Camino Frances, Terradillos to Bercianos

The day we unburdened Julie of 6 lbs!

It took me a while to get off to sleep last night as there was a donkey outside making donkey noises.  A melatonin tablet did the trick! (Thanks to Susan R for that tip!).

Today we are walking from Terradillos to Bercianos.  Julie set off like a locomotive this morning and Rachel and I just chugged along like an old steam train.  It is so important to listen to your body and “hike your own hike”.  Julie certain has a zest for the trail first thing and is not even that bothered about grabbing breakfast before she hikes.  Rachel is the complete opposite and needs about 1hr to wake up, allowing her body to react to a hot cup of tea and a buttered croissant.

We are only in the first few days of our hike but little rituals are starting to appear already.  Julie enjoys the coffee stops, chatting with other Pilgrims and taking her time (after her initial 5 mile bullet train hike).  For me, I struggle to sit around for long periods of time in a cafe.  I like to refuel, air my feet, have a quick chat and catch up and then I'm off to the next stop.  We are all very different.

Who was added to my book today and what was their luxury item?

I added three entries to my little book today.

Lou from Slovania

#1 – The first person was Ljubo (he called himself Lou) and was from Slovenia. 

Lou had a very interesting and heartfelt story which I won't go into publically.  We met Lou at the hostel in Bercianos and shared an evening meal with him.  He was Julie's saviour yesterday as he was walking in front of Julie like a guiding star.   Lou spoke excellent English and gave us all lessons on “walking with purpose”.  His luxury item was a book that he reads everyday. It is a book all about self-confidence and building his confidence was one of the main reasons for walking the Camino.  Lou was walking big mileage (30 miles a day) as he had a flight home on a particular day, so we said goodbye knowing that it was highly unlikely that we would see him again.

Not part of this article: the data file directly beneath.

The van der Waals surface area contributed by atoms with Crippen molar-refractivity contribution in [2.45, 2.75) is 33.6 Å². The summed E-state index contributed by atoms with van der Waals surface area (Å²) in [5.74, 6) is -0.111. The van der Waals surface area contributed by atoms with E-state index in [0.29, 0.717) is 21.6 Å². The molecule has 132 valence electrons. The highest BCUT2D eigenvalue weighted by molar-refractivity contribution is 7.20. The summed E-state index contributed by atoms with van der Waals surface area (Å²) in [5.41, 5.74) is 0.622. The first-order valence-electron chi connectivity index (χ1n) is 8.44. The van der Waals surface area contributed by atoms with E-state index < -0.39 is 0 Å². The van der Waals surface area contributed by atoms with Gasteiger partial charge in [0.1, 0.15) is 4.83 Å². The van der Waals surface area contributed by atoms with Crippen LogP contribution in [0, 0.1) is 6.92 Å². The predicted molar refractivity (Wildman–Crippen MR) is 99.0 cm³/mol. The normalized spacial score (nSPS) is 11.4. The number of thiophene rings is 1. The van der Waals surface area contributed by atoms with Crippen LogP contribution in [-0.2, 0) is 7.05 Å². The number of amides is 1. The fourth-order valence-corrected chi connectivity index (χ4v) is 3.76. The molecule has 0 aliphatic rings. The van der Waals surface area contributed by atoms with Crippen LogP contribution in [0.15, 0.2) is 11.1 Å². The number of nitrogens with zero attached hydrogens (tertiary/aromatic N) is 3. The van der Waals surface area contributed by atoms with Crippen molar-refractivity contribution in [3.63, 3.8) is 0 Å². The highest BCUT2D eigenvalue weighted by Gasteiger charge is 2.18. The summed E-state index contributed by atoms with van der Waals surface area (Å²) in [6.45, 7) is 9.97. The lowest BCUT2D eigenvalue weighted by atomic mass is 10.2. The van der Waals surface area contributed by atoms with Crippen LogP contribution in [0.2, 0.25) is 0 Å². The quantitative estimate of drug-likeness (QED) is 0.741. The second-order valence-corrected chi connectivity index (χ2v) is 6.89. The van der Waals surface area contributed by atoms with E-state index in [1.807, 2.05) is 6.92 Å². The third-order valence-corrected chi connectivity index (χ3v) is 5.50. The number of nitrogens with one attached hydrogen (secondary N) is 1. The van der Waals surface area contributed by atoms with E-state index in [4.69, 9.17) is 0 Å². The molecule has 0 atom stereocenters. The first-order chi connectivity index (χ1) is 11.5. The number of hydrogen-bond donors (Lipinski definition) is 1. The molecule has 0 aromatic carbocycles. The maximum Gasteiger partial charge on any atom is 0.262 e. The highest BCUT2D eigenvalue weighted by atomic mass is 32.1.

#2 – Rob and Sheralee from Mexico

Rob and Sheralee from Mexico

This pair was born to travel and they have walked the Camino Frances numerous times already.  They live their life out of a rucksack and they know how to have a good time.  They are both quite spiritual and we were to bump into these two throughout the whole of our journey over the coming days – we even saw them arrive in Santiago which was quite emotional.   Luxury items were perfume and hair straighteners for Sheralee and Rob made me smile when he explained that his luxury item was his wife's new sleeping bag!

Avril and Colin from Cork

#3 – Avril and Colin from Cork in Ireland. 

We met these two at a small cafe in Moratinos during our first stop of the day.  Avril was hobbling as her blisters were beyond painful.  They both carried homemade walking sticks and you could tell they were brother and sister by the way they spoke to each other.  Avril did most of the talking as she went on to explain (with raised eyebrows) the core items that her brother did NOT bring on his Camino.  Yep, Colin was in such a rush that he forgot to bring his walking shoes (he was wearing his trainers), a towel and his sleeping bag.  She then told us that she had three sets of really nice “going out” type of outfits in her rucksack which she will never wear!  We walked with them for a while, but they soon dropped behind and the hobbling Avril was soon a spec on the horizon.

Moratinos Eco Houses